It wasn’t really a concert, at least not in the traditional sense. September 19th at the Sandy Amphitheater was more of a musical celebration devoted to Brian Wilson while he primarily sat and soaked in the experience. It certainly wasn’t for everybody. Those who went expecting to experience the Mike Love incarnation of the Beach Boys sporting Bahama shirts while playing their pop classics like, “Be True to Your School” may have left disappointed. Yet from the moment Brian Wilson scuffled onto the stage with the support of his walker and took his seat at the piano where he played a few notes and struggled to sing along to his amazing band, those who went to celebrate the harmonies and instrumental creativity Brian has given the world through his extraordinary gifts were given a special treat, a moment never to be forgotten.
True, the show opened up with a few classics such as, “California Girls,” “I Get Around,” and “Help Me, Rhonda,” but a bulk of the concert was devoted to some of the lesser known songs from the Beach Boys late 60’s material that at the time of their original release failed to gain widespread appreciation by an American audience. The band performed “Darlin’” from the 1967 album Wild Honey before turning to four straight songs from the 1968 album Friends.
Despite Brian’s physical difficulties, performing these live renditions truly showcased his incredible brilliance. Hearing the music live leaves little doubt as to why Wilson is rightfully considered one of the greatest musical geniuses of the modern era.
This was the Brian Wilson “Something Great From 68 Tour,” yet the band treated Sandy to a rare performance of “Salt Lake City,” which was obviously, given the setting, a fun experience. Unfortunately, some of those expecting a Mike Love type Beach Boys concert left early while the band explored the lesser known music primarily from the 1971 album Surf’s Up, including, “Feel Flows,” “Long Promised Road,” “Till I Die,” “Lookin’ at Tomorrow,” and of course, the album’s title track. These songs were clearly not the Beach Boys’ material some came to experience, but for devoted fans, the setlist truly showcased some of Brian’s finest material.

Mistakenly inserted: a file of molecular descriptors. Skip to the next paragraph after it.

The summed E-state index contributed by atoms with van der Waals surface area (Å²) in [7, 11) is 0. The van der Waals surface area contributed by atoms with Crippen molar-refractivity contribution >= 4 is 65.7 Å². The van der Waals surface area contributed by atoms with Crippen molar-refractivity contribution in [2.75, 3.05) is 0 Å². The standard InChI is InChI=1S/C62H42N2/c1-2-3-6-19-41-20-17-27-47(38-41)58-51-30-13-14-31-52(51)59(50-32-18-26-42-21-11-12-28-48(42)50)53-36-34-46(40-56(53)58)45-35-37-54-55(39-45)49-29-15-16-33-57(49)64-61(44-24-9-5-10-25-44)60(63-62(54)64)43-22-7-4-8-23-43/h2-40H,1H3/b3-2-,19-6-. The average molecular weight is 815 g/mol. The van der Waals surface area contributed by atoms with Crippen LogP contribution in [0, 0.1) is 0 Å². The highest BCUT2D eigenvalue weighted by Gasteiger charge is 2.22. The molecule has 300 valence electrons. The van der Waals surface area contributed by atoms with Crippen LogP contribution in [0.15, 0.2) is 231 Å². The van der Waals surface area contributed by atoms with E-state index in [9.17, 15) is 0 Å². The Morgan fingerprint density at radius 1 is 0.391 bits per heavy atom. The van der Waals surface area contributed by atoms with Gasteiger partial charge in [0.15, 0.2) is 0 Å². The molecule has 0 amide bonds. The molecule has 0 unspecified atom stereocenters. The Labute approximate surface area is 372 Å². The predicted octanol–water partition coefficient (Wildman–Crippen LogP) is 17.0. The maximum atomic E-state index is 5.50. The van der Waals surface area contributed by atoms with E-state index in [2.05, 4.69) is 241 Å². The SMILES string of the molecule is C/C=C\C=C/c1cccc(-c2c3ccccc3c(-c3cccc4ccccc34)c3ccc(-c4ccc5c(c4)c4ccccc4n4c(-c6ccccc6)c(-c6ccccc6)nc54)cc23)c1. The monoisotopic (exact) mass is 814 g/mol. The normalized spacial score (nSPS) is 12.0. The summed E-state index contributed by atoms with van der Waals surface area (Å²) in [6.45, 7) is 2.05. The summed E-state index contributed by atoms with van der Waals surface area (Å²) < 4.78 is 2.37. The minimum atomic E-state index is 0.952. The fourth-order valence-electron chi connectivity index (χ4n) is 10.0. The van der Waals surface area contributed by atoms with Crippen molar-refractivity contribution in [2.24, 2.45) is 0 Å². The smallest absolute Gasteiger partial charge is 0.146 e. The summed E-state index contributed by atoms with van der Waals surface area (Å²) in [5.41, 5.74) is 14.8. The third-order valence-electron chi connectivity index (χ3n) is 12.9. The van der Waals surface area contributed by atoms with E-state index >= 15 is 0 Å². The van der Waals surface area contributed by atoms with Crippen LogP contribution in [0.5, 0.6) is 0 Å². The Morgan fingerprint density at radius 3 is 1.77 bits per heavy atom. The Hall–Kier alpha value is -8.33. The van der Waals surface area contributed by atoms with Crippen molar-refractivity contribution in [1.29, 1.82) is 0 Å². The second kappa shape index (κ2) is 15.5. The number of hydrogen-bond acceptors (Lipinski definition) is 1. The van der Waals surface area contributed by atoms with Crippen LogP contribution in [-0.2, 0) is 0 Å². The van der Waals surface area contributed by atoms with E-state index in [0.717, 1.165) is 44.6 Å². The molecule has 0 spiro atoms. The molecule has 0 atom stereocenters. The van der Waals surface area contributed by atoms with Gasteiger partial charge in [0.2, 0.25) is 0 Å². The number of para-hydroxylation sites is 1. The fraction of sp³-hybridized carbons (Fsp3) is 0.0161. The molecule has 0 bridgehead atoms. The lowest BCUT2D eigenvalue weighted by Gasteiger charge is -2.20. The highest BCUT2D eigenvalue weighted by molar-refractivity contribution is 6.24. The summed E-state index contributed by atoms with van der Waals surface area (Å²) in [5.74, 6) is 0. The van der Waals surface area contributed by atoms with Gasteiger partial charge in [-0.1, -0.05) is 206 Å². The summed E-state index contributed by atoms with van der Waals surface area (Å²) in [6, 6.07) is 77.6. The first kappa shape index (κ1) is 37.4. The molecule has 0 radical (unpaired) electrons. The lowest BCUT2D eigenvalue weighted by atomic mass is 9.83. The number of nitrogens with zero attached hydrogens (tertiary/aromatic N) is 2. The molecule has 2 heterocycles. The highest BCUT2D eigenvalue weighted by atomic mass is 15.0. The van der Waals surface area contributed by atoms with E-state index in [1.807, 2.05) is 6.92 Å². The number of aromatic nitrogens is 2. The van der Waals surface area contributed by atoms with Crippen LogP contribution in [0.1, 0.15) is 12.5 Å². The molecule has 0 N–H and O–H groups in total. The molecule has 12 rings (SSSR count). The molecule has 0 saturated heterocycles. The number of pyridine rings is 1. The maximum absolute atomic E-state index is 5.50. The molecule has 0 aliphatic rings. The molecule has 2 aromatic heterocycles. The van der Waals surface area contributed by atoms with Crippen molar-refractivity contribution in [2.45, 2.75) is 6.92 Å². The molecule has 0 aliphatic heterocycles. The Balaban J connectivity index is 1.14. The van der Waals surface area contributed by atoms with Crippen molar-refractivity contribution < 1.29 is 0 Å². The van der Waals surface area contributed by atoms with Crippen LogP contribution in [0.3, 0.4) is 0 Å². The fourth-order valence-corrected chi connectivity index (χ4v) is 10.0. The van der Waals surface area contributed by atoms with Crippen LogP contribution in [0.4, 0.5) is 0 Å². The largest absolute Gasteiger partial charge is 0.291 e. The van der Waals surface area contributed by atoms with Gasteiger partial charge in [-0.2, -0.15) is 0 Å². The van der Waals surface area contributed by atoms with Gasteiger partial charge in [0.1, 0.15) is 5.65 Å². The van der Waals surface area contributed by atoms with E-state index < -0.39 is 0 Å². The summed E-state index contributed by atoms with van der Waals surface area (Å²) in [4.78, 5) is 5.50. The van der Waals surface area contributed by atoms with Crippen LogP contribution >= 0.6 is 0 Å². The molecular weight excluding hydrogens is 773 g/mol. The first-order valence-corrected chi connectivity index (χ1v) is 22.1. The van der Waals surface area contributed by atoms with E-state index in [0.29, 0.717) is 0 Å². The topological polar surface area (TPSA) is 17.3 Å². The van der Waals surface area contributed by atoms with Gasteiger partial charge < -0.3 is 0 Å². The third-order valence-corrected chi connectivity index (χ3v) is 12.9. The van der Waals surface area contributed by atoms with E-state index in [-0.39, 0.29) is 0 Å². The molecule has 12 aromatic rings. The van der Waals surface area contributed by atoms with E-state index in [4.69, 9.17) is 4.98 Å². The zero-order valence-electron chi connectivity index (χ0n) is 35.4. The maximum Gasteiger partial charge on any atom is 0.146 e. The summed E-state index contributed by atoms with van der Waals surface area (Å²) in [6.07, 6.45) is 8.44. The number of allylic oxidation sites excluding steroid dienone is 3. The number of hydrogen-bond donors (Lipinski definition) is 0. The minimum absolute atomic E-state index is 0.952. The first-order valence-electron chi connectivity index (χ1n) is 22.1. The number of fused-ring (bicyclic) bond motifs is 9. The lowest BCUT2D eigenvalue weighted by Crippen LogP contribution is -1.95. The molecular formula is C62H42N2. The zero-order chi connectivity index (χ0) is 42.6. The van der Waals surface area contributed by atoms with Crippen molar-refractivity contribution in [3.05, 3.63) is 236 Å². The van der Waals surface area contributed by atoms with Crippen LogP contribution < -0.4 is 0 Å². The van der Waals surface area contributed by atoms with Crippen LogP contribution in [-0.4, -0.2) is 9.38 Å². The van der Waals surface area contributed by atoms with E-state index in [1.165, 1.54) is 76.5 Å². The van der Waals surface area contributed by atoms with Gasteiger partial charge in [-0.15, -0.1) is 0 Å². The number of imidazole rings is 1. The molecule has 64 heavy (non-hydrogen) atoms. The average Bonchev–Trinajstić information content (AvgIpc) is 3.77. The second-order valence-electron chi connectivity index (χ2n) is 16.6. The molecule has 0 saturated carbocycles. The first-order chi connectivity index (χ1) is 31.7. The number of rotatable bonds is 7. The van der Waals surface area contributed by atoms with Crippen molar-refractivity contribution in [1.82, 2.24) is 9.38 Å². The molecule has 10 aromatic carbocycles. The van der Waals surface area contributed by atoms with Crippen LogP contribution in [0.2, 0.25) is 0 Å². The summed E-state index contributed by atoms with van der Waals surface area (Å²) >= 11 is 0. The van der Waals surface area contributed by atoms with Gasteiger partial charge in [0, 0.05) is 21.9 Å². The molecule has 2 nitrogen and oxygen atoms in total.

Toto brought their 40 Trips Around the Sun Tour to the Eccles Theater in downtown Salt Lake City on September 24, 2019. I felt like I was running late so I ran into the theater. However, when I got inside the Delta Performance Hall I could see the crew still working on the instruments so I knew I had more time. As I made my way down the aisle to the front of the stage I could see and feel the excitement among the people.
When I sat down after the show to write this review, I honestly didn’t know where to start or how to put into words the way that this performance made me feel. How do you begin to describe an experience so uniquely itself that there’s nothing to compare it to? How do you help someone who wasn’t there understand just how much this experience moved you or inspired you? I’ll try my best, but if nothing else, what I will say is that if you ever get the chance to see Tash Sultana live – take it. I promise it will be an experience you’ll never forget.
The Ogden Twilight Concert Series on Thursday night brought Alvvays and The National to the Ogden Amphitheater. The sold-out show was packed from the beginning, with a full crowd by the time Alvvays (pronounced always) took the stage. As they kicked off the night, the crowd rose to their feet and remained that way for the entirety of the evening. I had never heard of Alvvays, a Toronto based indie-pop band. As they began to play, I was immediately impressed with Molly Rankin’s voice. There was a sweetness to it, yet it was strong and powerful as she sang out to the crowd. Keyboardist, Kerri MacLellan’s voice complimented Molly’s nicely and the two of them commanded the front of the stage. Their 45-minute set had fans singing along with a relaxed yet exciting presence to the crowd. As they wrapped up their set, anticipation filled the air for the National.